The Brooklyn Museum’s objects are heavily represented in the IAD. The New York City sub-project was the initial pilot of the Index, with many of the cultural movers and shakers who conceived of the initiative based in NYC. While many museums had begun to collect decorative and applied arts to fill their period rooms, the Brooklyn was unusual in its number of quilts and other historic textiles. The Brooklyn Museum has 27 quilts from its collections in the Index, a remarkable number, since many art museums did not begin acquiring quilts in great quantity until the 1970s. In 1934, shortly before the IAD began its work, the museum had reconceived of itself as an art museum, rather than as a catch-all museum of arts and sciences. With this shift, the quilts and other textiles in its collection were reclassified from “tangible examples for the (often hands-on) study of social and cultural mores” and were no longer considered solely as “cultural evidence” but as works of art (Catherine Morris, “Historical Quilts and the Elizabeth A. Sackler Center for Feminist Art,” in “Workt by Hand”: Hidden Labor and Historical Quilts [Brooklyn, N.Y.: Brooklyn Museum, 2012], 13–14).
The Brooklyn Museum’s quilts had detailed provenance and descriptions, which IAD staff included on the datasheets. The datasheet for this gorgeous Star of Bethlehem quilt includes the description: “Against a glazed chintz of tan with flowers in shades of red, blue-green, blues and purples is one large star made of diamond-shaped patches. In the center is dark red then lighter red pink and white, next come dark blue, blue, light blue and white; then brown, tan and white; then 3 shades of blue and white, lastly, right in the point, a brown that harmonizes with the brown in background. All fifteen materials used are patterned, and colors and patterns blend into harmonious quilt of unusual beauty.”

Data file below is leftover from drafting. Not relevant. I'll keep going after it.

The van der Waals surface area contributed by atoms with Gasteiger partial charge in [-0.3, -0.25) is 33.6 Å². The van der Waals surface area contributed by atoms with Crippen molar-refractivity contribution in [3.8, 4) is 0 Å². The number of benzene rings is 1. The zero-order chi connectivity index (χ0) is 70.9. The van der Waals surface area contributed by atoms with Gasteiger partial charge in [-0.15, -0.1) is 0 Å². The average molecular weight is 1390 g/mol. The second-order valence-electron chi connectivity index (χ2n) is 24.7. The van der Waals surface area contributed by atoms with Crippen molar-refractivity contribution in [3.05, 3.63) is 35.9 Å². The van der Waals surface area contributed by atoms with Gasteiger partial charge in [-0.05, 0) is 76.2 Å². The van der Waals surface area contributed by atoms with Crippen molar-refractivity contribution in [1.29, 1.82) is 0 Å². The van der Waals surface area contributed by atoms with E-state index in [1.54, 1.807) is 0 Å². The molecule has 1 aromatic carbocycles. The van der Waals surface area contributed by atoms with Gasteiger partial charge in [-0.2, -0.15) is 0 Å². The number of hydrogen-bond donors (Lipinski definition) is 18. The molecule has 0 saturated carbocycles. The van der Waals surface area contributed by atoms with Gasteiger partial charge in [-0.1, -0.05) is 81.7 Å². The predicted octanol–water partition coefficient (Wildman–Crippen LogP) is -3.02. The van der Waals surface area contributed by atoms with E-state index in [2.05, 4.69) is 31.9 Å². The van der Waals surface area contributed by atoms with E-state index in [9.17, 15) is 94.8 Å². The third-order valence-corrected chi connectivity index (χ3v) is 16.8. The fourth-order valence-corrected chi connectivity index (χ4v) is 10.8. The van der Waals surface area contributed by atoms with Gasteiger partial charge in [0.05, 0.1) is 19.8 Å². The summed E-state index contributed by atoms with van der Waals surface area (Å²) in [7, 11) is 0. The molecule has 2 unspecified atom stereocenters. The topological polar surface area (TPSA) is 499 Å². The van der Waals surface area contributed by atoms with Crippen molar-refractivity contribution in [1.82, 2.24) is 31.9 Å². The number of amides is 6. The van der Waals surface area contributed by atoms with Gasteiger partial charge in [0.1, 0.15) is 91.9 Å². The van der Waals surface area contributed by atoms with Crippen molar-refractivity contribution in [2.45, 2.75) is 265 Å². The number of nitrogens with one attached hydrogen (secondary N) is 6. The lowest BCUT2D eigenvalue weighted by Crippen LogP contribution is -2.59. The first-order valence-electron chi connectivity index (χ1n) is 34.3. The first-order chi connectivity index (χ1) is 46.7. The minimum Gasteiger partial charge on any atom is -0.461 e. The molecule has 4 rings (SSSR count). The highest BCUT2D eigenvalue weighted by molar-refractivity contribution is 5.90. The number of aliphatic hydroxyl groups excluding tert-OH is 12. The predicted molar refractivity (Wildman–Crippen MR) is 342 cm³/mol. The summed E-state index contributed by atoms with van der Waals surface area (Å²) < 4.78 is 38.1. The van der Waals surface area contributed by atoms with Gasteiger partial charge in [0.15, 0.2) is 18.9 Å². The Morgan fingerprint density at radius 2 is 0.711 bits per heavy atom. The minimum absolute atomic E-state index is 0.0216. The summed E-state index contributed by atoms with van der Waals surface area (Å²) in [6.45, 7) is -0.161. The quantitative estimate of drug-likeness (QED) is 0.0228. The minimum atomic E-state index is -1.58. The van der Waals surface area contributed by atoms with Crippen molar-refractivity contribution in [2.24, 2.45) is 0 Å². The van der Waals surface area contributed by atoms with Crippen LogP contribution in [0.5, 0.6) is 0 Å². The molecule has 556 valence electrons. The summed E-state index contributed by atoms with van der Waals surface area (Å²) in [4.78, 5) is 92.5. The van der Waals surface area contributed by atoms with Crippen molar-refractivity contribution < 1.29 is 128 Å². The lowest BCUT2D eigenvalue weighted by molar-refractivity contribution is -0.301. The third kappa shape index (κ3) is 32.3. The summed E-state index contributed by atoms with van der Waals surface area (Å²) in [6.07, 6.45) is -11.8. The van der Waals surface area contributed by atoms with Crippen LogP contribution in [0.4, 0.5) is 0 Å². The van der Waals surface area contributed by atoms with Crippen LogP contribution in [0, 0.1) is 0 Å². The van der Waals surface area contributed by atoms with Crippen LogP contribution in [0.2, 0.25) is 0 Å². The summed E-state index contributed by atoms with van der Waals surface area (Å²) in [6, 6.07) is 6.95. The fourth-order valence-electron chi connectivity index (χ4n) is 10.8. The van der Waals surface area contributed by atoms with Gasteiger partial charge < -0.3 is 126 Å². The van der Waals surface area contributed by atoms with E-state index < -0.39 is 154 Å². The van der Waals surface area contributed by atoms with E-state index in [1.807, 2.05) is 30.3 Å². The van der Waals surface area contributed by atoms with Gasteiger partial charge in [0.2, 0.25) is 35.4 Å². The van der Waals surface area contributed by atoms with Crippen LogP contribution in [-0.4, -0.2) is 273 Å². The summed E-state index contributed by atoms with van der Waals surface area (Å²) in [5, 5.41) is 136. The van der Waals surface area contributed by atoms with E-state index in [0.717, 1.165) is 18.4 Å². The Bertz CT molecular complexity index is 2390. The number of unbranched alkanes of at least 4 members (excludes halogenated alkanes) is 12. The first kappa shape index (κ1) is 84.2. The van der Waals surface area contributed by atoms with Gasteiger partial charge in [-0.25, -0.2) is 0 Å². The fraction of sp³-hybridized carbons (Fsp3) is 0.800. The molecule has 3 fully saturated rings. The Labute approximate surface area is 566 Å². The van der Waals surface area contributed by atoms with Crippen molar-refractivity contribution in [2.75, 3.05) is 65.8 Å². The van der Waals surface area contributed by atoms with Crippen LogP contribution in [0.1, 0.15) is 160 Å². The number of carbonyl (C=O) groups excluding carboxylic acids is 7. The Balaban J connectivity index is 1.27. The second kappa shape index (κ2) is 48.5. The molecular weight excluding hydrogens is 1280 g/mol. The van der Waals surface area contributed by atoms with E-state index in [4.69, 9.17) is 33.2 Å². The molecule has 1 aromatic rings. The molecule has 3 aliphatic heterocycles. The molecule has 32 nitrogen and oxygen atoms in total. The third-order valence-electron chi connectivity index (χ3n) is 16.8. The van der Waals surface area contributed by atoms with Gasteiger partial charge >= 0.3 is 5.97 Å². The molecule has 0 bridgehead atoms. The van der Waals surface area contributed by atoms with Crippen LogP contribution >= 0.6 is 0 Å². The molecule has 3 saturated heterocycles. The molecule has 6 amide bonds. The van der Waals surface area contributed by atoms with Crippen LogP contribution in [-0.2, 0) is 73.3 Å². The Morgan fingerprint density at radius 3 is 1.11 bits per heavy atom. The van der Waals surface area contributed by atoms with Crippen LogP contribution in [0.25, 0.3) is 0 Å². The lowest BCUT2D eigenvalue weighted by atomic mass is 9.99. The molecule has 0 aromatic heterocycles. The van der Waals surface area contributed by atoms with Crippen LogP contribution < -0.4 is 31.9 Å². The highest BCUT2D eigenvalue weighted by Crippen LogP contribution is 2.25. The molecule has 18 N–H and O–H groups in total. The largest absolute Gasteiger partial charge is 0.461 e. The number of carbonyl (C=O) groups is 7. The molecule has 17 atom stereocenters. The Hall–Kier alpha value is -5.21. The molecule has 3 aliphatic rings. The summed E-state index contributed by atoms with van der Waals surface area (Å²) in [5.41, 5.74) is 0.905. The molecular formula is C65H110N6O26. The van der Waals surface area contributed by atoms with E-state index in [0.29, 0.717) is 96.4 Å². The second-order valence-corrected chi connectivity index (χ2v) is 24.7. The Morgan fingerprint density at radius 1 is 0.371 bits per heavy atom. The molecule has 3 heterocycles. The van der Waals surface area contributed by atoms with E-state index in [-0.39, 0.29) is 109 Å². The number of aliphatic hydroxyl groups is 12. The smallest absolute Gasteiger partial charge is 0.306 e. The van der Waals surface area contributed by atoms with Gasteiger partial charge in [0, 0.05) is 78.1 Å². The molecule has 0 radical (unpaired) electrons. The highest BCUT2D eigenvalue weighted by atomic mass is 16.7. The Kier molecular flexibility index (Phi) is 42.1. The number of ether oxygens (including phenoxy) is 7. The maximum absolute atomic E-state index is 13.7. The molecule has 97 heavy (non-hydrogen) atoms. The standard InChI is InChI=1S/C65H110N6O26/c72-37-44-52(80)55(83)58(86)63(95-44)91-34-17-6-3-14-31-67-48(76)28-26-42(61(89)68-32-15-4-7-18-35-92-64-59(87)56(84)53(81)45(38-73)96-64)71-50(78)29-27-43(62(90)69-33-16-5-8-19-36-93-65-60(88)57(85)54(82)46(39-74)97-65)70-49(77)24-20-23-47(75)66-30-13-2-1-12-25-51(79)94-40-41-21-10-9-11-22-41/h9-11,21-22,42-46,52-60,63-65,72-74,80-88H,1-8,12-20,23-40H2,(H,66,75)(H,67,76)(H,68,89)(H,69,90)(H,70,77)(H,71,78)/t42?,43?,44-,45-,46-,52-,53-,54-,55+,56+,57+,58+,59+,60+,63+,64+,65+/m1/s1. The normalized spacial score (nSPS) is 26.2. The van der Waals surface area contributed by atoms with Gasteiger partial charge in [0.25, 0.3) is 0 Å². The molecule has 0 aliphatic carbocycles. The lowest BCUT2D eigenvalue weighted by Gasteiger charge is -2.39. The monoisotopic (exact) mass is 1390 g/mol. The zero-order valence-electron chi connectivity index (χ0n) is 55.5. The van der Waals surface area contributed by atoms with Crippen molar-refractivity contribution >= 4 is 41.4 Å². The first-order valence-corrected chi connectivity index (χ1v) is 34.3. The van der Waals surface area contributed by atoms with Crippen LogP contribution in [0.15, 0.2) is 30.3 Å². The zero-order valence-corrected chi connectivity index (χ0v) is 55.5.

Milia Davenport conducted research for many of the New York textiles, here, correcting the datasheet with her handwritten notes adding details about dates and attribution. Davenport was the child of biologists Gertrude and Charles Davenport, who were leaders of the American Eugenist movement. Milia went on to become the founding librarian of the American Folk Art Museum in the 1960s, and was highly regarded as a costume designer in her own right. Prior to working on the Index during the Great Depression, she was an editor at the literary magazine The Quill. Despite being well-connected in New York’s arts and culture scene, she needed work with the WPA when times were tough.